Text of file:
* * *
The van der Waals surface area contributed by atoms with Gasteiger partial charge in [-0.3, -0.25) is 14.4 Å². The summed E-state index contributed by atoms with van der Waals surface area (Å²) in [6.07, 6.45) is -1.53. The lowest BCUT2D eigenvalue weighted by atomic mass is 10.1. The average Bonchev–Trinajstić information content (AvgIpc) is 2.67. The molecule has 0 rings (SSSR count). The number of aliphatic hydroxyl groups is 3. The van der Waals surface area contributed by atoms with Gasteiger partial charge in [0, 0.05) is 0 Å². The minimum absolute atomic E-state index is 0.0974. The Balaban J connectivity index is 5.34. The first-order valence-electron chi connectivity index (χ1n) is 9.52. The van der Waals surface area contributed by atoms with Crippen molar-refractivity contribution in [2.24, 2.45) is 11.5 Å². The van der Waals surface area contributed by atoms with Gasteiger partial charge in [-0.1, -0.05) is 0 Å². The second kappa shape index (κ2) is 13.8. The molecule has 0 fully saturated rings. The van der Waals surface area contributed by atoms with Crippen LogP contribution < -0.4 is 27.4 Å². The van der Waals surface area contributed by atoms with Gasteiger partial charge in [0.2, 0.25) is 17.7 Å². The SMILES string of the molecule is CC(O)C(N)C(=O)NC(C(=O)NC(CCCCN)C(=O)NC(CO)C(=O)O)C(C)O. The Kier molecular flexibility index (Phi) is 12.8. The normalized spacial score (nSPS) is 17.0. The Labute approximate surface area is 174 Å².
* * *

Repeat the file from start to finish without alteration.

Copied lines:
The van der Waals surface area contributed by atoms with Gasteiger partial charge in [-0.3, -0.25) is 14.4 Å². The summed E-state index contributed by atoms with van der Waals surface area (Å²) in [6.07, 6.45) is -1.53. The lowest BCUT2D eigenvalue weighted by atomic mass is 10.1. The average Bonchev–Trinajstić information content (AvgIpc) is 2.67. The molecule has 0 rings (SSSR count). The number of aliphatic hydroxyl groups is 3. The van der Waals surface area contributed by atoms with Gasteiger partial charge in [0, 0.05) is 0 Å². The minimum absolute atomic E-state index is 0.0974. The Balaban J connectivity index is 5.34. The first-order valence-electron chi connectivity index (χ1n) is 9.52. The van der Waals surface area contributed by atoms with Crippen molar-refractivity contribution in [2.24, 2.45) is 11.5 Å². The van der Waals surface area contributed by atoms with Gasteiger partial charge in [-0.1, -0.05) is 0 Å². The second kappa shape index (κ2) is 13.8. The molecule has 0 fully saturated rings. The van der Waals surface area contributed by atoms with Crippen LogP contribution < -0.4 is 27.4 Å². The van der Waals surface area contributed by atoms with Gasteiger partial charge in [0.2, 0.25) is 17.7 Å². The SMILES string of the molecule is CC(O)C(N)C(=O)NC(C(=O)NC(CCCCN)C(=O)NC(CO)C(=O)O)C(C)O. The Kier molecular flexibility index (Phi) is 12.8. The normalized spacial score (nSPS) is 17.0. The Labute approximate surface area is 174 Å².